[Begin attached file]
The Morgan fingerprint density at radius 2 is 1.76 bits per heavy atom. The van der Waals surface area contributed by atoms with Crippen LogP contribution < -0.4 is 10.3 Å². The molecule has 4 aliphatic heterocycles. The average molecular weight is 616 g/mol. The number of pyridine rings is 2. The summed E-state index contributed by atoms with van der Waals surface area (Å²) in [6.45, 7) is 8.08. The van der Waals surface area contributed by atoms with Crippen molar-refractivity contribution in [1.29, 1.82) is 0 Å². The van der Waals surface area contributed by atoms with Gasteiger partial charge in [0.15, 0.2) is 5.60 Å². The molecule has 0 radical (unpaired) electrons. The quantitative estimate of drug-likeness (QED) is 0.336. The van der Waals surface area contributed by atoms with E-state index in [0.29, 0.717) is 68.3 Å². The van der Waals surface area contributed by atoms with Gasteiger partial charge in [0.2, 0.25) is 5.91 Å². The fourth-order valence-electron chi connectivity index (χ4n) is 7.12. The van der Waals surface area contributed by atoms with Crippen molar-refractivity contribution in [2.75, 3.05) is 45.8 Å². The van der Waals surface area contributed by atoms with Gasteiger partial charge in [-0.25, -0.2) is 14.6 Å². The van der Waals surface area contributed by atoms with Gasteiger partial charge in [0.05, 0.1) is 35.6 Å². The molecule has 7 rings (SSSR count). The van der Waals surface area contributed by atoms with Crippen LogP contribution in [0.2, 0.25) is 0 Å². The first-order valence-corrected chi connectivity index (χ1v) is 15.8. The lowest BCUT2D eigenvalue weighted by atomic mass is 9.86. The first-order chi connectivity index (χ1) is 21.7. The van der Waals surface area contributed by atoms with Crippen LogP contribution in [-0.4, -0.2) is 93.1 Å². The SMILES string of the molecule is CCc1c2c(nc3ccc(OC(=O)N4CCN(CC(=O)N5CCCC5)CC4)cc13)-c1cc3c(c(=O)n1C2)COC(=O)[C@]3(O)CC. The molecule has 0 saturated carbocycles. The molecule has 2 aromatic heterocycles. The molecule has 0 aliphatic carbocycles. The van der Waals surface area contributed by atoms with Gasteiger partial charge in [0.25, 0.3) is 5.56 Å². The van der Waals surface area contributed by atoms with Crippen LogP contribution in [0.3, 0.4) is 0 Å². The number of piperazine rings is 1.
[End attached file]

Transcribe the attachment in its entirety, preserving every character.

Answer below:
The Morgan fingerprint density at radius 2 is 1.76 bits per heavy atom. The van der Waals surface area contributed by atoms with Crippen LogP contribution < -0.4 is 10.3 Å². The molecule has 4 aliphatic heterocycles. The average molecular weight is 616 g/mol. The number of pyridine rings is 2. The summed E-state index contributed by atoms with van der Waals surface area (Å²) in [6.45, 7) is 8.08. The van der Waals surface area contributed by atoms with Crippen molar-refractivity contribution in [1.29, 1.82) is 0 Å². The van der Waals surface area contributed by atoms with Gasteiger partial charge in [0.15, 0.2) is 5.60 Å². The molecule has 0 radical (unpaired) electrons. The quantitative estimate of drug-likeness (QED) is 0.336. The van der Waals surface area contributed by atoms with E-state index in [0.29, 0.717) is 68.3 Å². The van der Waals surface area contributed by atoms with Gasteiger partial charge in [0.2, 0.25) is 5.91 Å². The fourth-order valence-electron chi connectivity index (χ4n) is 7.12. The van der Waals surface area contributed by atoms with Crippen molar-refractivity contribution in [2.75, 3.05) is 45.8 Å². The van der Waals surface area contributed by atoms with Gasteiger partial charge in [-0.25, -0.2) is 14.6 Å². The van der Waals surface area contributed by atoms with Gasteiger partial charge in [0.05, 0.1) is 35.6 Å². The molecule has 7 rings (SSSR count). The van der Waals surface area contributed by atoms with Crippen LogP contribution in [0.2, 0.25) is 0 Å². The first-order valence-corrected chi connectivity index (χ1v) is 15.8. The lowest BCUT2D eigenvalue weighted by atomic mass is 9.86. The first-order chi connectivity index (χ1) is 21.7. The van der Waals surface area contributed by atoms with Crippen LogP contribution in [-0.4, -0.2) is 93.1 Å². The SMILES string of the molecule is CCc1c2c(nc3ccc(OC(=O)N4CCN(CC(=O)N5CCCC5)CC4)cc13)-c1cc3c(c(=O)n1C2)COC(=O)[C@]3(O)CC. The molecule has 0 saturated carbocycles. The molecule has 2 aromatic heterocycles. The molecule has 0 aliphatic carbocycles. The van der Waals surface area contributed by atoms with Gasteiger partial charge in [0.25, 0.3) is 5.56 Å². The van der Waals surface area contributed by atoms with Crippen LogP contribution in [0.3, 0.4) is 0 Å². The number of piperazine rings is 1.